Tuesday, March 15, 2011


Book Reviewed: Light in August, by William Faulkner

Whenever I think about the three most famous and beloved American writers of the 20th century - Hemingway, Faulkner, and Fitzgerald - I have to remind myself that they were all writing at basically the same time. The writings of these three men have nothing but the concerns of time and place in common. Their styles are as different as could be, their characters could never reach across books to be friends, and their personal lives were just as disparate. Fitzgerald's books are concerned with class and couplings; his style has a perfected, shiny gloss to it that at its best results in a lovely and poetic energy and at its worse is near-impossible to take seriously (and I say that as a major fan). Hemingway is all about the modern man, and his revolutionary prose is famous for its brevity and neatness. Faulkner is a completely different beast altogether. His style is as wordy as Fitzgerald's, but it also has the more modern feel of Hemingway's directness. His subject matter lies in his own deep-South upbringing, with many of his characters being the impoverished and disenfranchised that Hemingway and Fitzgerald never did like to deal with in their work. He also uses something that Fitzgerald and Hemingway never would've thought about utilizing: stream-of-consciousness prose.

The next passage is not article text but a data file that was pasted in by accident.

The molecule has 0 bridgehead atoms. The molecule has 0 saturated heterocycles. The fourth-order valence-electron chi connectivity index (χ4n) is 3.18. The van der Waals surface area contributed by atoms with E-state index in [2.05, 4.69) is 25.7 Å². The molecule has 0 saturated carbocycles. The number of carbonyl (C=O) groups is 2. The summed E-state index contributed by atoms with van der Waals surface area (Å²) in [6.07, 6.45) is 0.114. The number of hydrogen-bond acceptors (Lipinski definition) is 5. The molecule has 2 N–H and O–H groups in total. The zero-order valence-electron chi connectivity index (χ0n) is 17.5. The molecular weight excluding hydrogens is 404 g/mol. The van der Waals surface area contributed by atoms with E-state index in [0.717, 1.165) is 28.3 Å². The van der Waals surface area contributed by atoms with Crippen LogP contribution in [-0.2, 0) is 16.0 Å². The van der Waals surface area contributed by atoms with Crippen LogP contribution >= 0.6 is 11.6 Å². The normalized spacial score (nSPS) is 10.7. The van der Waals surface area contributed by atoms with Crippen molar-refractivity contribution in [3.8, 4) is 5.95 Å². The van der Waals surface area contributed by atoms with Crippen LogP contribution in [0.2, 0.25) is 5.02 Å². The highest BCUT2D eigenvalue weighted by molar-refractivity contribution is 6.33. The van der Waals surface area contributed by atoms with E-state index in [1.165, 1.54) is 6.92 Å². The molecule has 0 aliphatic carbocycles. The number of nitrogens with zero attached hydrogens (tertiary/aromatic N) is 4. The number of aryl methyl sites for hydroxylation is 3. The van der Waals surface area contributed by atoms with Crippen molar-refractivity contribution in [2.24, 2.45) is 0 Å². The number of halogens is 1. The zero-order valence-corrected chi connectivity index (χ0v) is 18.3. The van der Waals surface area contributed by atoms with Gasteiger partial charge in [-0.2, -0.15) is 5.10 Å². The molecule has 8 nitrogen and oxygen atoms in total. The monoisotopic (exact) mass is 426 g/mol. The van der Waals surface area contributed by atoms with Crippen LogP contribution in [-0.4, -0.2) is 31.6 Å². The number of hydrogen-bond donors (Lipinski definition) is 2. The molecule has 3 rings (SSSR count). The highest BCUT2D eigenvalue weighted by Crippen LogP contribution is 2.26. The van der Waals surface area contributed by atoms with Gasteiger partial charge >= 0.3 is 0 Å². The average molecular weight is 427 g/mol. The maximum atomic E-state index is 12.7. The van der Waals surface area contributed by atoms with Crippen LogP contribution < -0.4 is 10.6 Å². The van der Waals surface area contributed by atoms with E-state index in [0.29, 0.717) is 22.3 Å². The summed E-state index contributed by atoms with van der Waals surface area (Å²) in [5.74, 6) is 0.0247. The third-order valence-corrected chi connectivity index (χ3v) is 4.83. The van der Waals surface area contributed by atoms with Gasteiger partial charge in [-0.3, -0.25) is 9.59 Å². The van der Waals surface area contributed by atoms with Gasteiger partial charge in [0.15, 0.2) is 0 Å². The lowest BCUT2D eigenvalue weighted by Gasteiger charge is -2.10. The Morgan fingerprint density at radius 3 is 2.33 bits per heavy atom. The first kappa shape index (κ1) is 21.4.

For years, it was this last point that I thought kept me from liking Faulkner. I read a couple Faulkner novels in my first few years of high school, and I strongly disliked them. The style was confusing, and I hated the characters. Now, I realize that I was simply too young to be reading those books in the first place. What you read when you're a teenager has a surprisingly big impact on the rest of your reading life. The same year I claimed I'd never read Faulkner for fun was the same year I declared Fitzgerald as my favorite writer ever. I was fifteen.

But Faulkner is one of the "important" writers out there, and I always felt guilty for disliking him. So I decided that as an adult and college graduate, I might change my mind about the man and his books. As a Virginia Woolf fan, I even have a higher tolerance for stream-of-consciousnes now. With that idea in mind, I tackled what many consider his best work, the novel Light in August. And I came to two conclusions upon finishing the book. One, Faulkner is a genius. Two, I still don't like reading his work.